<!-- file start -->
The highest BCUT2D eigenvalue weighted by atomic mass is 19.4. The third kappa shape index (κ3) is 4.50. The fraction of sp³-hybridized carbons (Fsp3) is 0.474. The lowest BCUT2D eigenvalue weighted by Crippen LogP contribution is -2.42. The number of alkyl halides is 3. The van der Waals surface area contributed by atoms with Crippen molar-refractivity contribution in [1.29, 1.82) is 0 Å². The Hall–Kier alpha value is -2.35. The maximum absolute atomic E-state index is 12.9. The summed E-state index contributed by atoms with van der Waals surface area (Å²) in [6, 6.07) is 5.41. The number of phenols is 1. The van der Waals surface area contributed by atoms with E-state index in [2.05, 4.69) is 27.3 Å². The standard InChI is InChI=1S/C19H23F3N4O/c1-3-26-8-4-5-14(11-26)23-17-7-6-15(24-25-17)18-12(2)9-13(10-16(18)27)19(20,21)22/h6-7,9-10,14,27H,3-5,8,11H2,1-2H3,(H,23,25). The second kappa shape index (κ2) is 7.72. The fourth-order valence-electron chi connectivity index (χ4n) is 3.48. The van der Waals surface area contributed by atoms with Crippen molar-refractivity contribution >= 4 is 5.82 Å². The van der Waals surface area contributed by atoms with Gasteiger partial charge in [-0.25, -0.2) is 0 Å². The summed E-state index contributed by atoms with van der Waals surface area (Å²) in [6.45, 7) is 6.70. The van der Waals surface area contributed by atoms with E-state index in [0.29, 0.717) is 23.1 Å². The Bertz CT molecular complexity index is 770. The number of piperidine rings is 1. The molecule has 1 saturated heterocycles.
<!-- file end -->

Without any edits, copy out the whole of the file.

The highest BCUT2D eigenvalue weighted by atomic mass is 19.4. The third kappa shape index (κ3) is 4.50. The fraction of sp³-hybridized carbons (Fsp3) is 0.474. The lowest BCUT2D eigenvalue weighted by Crippen LogP contribution is -2.42. The number of alkyl halides is 3. The van der Waals surface area contributed by atoms with Crippen molar-refractivity contribution in [1.29, 1.82) is 0 Å². The Hall–Kier alpha value is -2.35. The maximum absolute atomic E-state index is 12.9. The summed E-state index contributed by atoms with van der Waals surface area (Å²) in [6, 6.07) is 5.41. The number of phenols is 1. The van der Waals surface area contributed by atoms with E-state index in [2.05, 4.69) is 27.3 Å². The standard InChI is InChI=1S/C19H23F3N4O/c1-3-26-8-4-5-14(11-26)23-17-7-6-15(24-25-17)18-12(2)9-13(10-16(18)27)19(20,21)22/h6-7,9-10,14,27H,3-5,8,11H2,1-2H3,(H,23,25). The second kappa shape index (κ2) is 7.72. The fourth-order valence-electron chi connectivity index (χ4n) is 3.48. The van der Waals surface area contributed by atoms with Crippen molar-refractivity contribution >= 4 is 5.82 Å². The van der Waals surface area contributed by atoms with Gasteiger partial charge in [-0.25, -0.2) is 0 Å². The summed E-state index contributed by atoms with van der Waals surface area (Å²) in [6.45, 7) is 6.70. The van der Waals surface area contributed by atoms with E-state index in [0.29, 0.717) is 23.1 Å². The Bertz CT molecular complexity index is 770. The number of piperidine rings is 1. The molecule has 1 saturated heterocycles.